Sadly it is not uncommon for families to have disagreements after losing a loved one. The bereavement period is naturally a very stressful time when emotions are running high. Disappointments or misunderstandings about wills or trusts can escalate quickly.

If you are planning for the future and ensuring that you have your own affairs in order, you might be keen to do everything you can to reduce the possibility of any disputes arising after your death.

Though there is no way to completely remove the possibility of arguments over your estate, there are things you can do to drastically reduce the possibility.

Appoint an experienced solicitor

Choosing an experienced solicitor will ensure your Will and trust arrangements are written in a clear and legally-binding way. This will much reduce the likelihood of your Will being open to misinterpretation later on. Investing in your Will now could well save many thousands of pounds in legal fees down the line. 

Review any Will and trust arrangements regularly

It’s wise to have your Will and any associated trust or tax planning arrangements professionally reviewed every five to ten years (or any time your circumstances change).

A specialist solicitor will be able to ensure there are no factors that might bring the validity of your Will into question, and that there is no ambiguity. They’ll also be able to confirm whether your tax planning arrangements are suitable for current legislation and that any trusts have been properly set up.

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Carefully consider your testamentary capacity

Testamentary capacity is the term used to refer to whether or not an individual has the mental capacity necessary to make a Will. If there is any doubt as to whether you were in sound mind at the time you made your Will, this could leave your estate open to a dispute later on.

Because of this, it’s important to consider whether there are any factors at play that might cause someone to question your mental state. For example, anyone writing a Will who is elderly, who is in the early stages of a condition such as dementia or Alzheimer’s disease, or who is affected by another serious mental health condition may need to take additional precautions. Your solicitor might recommend that you obtain certification from a medical professional to confirm that you have the necessary mental capacity to write a Will. You may also want to consider asking that professional to witness your Will.

Be aware of any potential Inheritance Act claims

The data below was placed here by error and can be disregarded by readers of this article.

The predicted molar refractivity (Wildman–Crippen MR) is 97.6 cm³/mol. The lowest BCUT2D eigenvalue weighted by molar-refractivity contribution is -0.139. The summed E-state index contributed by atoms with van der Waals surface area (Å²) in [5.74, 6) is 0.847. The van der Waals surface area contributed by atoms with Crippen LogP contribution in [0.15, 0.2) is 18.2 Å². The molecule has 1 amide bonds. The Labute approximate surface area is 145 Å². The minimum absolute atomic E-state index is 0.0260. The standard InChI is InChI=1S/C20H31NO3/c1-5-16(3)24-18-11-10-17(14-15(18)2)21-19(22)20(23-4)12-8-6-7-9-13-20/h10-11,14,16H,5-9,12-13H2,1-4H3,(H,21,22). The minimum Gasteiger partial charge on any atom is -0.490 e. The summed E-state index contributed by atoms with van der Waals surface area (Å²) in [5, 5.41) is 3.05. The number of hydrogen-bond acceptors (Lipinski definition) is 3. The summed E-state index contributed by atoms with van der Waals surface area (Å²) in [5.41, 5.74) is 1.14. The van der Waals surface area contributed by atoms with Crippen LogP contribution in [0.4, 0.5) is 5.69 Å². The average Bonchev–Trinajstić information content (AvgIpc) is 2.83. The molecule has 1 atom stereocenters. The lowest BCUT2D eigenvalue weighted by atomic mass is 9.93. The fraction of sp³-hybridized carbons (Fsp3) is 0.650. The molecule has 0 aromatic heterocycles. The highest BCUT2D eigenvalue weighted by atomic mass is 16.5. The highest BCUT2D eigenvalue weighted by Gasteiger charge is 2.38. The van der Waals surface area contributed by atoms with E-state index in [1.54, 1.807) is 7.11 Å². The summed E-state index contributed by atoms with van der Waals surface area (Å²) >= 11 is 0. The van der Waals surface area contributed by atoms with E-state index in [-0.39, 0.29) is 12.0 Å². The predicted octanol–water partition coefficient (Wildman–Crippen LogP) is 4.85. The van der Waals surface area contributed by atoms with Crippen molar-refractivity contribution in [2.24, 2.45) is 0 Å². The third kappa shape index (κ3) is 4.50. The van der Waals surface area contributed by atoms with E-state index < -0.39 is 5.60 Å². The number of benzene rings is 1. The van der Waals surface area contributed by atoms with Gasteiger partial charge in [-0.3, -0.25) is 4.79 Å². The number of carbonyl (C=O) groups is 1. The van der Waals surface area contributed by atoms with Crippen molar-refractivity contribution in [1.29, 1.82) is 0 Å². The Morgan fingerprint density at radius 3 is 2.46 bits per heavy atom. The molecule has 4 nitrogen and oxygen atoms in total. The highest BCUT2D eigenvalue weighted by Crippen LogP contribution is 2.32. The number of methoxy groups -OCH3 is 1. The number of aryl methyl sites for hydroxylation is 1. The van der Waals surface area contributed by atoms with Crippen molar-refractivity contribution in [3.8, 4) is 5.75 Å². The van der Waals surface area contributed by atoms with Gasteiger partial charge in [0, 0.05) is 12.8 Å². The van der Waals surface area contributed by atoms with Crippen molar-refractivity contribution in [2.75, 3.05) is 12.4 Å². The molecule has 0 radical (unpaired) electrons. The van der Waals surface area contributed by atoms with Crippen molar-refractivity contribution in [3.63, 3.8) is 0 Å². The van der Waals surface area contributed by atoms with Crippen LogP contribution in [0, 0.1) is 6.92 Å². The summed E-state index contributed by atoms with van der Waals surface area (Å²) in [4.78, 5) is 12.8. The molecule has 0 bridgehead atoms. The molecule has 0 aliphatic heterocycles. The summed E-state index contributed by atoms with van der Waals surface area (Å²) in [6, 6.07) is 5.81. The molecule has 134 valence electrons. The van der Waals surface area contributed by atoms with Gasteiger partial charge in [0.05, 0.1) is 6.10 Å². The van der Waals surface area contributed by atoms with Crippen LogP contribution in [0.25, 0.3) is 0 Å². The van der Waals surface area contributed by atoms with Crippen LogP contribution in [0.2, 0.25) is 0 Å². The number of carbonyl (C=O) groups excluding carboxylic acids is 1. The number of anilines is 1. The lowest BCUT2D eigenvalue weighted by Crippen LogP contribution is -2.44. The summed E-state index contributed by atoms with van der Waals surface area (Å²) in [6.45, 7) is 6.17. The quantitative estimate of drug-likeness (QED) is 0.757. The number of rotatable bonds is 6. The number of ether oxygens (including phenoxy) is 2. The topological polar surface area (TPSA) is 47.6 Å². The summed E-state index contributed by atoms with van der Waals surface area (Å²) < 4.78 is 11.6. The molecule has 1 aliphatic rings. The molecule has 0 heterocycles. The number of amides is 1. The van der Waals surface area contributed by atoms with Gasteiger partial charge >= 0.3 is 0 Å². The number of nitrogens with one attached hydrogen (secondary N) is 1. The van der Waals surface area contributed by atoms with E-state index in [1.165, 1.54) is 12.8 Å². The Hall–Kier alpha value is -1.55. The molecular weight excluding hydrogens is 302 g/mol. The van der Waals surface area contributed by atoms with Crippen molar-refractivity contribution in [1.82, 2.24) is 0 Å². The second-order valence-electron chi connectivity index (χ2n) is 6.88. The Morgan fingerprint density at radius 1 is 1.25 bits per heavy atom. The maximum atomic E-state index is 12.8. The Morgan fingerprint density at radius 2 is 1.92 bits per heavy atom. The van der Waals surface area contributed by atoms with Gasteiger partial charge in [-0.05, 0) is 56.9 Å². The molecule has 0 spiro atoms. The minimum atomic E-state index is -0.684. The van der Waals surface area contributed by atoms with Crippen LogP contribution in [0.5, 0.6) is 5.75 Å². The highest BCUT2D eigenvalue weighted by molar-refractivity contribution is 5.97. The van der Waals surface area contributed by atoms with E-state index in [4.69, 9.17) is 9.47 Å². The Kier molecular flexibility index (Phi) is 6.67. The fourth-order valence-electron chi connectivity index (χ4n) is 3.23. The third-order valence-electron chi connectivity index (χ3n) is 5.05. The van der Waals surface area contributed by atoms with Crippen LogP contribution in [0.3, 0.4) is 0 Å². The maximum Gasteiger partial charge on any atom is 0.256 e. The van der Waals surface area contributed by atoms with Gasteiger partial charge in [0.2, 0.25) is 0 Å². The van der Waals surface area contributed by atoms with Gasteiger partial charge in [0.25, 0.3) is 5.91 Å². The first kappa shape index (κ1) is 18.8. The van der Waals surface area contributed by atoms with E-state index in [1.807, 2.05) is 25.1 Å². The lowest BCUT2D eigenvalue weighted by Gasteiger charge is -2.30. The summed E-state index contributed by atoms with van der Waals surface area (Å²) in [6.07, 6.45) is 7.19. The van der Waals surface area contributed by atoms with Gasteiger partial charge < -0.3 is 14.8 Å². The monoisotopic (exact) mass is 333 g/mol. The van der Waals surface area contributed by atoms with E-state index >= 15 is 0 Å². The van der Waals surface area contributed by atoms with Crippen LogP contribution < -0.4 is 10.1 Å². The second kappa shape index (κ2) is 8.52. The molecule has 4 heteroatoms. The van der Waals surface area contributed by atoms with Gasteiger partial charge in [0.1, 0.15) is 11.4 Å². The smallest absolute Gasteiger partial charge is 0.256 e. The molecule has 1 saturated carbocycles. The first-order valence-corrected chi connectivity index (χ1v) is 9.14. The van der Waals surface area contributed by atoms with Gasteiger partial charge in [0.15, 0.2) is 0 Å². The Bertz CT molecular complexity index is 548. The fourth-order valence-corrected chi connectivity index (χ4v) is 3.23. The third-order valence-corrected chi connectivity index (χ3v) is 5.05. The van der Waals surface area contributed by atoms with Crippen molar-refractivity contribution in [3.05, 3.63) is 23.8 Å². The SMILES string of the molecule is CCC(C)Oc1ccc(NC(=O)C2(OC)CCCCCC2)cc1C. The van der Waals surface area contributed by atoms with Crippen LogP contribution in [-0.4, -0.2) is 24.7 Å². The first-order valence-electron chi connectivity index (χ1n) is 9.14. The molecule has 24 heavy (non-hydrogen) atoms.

The Inheritance Act 1975 could give certain individuals the right to make a claim against your estate if you haven’t already provided for them in your Will. If you plan to leave a close family member (including someone you have treated as a close family member such as a stepchild or cohabitating partner) out of your Will, you will need to plan for this very carefully.

If you have a good reason for leaving someone out of your Will, we recommend that you speak to an experienced solicitor about it. They will be able to advise you on the extra precautions you may wish to take, including certifying your testamentary capacity and clearly setting out the reasons behind your decision in a Letter of Wishes.

Choose executors who can work well together

Most people appoint at least two executors to administer their estate. This means that the executors will need to work together and agree on all decisions before they proceed. If your executors cannot agree, this could result in a legal stalemate and, ultimately, a dispute.

With this in mind, it makes sense to appoint executors you are confident will work well together. If you are concerned about your family members being able to do this, you may wish to consider the option of appointing a professional executor.

Properly destroy any old Wills

If you have made a new Will, it’s important to make sure you have properly destroyed all copies of any existing ones. If not, it may be difficult for your family and/or executors to determine which Will is the correct one.

We recommend shredding any copies of your old Will. You will also need to notify any solicitors who are storing copies on your behalf.

Speak to your family members about your Will

It is not necessary to keep the contents of your Will a secret. In fact, it’s much better to be open about your wishes for your estate and any trusts you have planned.

Some Will disputes arise from individuals promising an inheritance to family members and then writing something different in their Will. Though it may be tempting to tell people what they want to hear, this can be a risky strategy.

Letting your family members know what to expect from your Will ensures there are no surprises for anyone later on. It will also give you the chance to fully set out your wishes and explain why you have made the choices you’ve made.

Though telling people what to expect from your Will and any associated trusts won’t completely rule out the chance of a dispute, it can help to significantly reduce the likelihood of this occurring.

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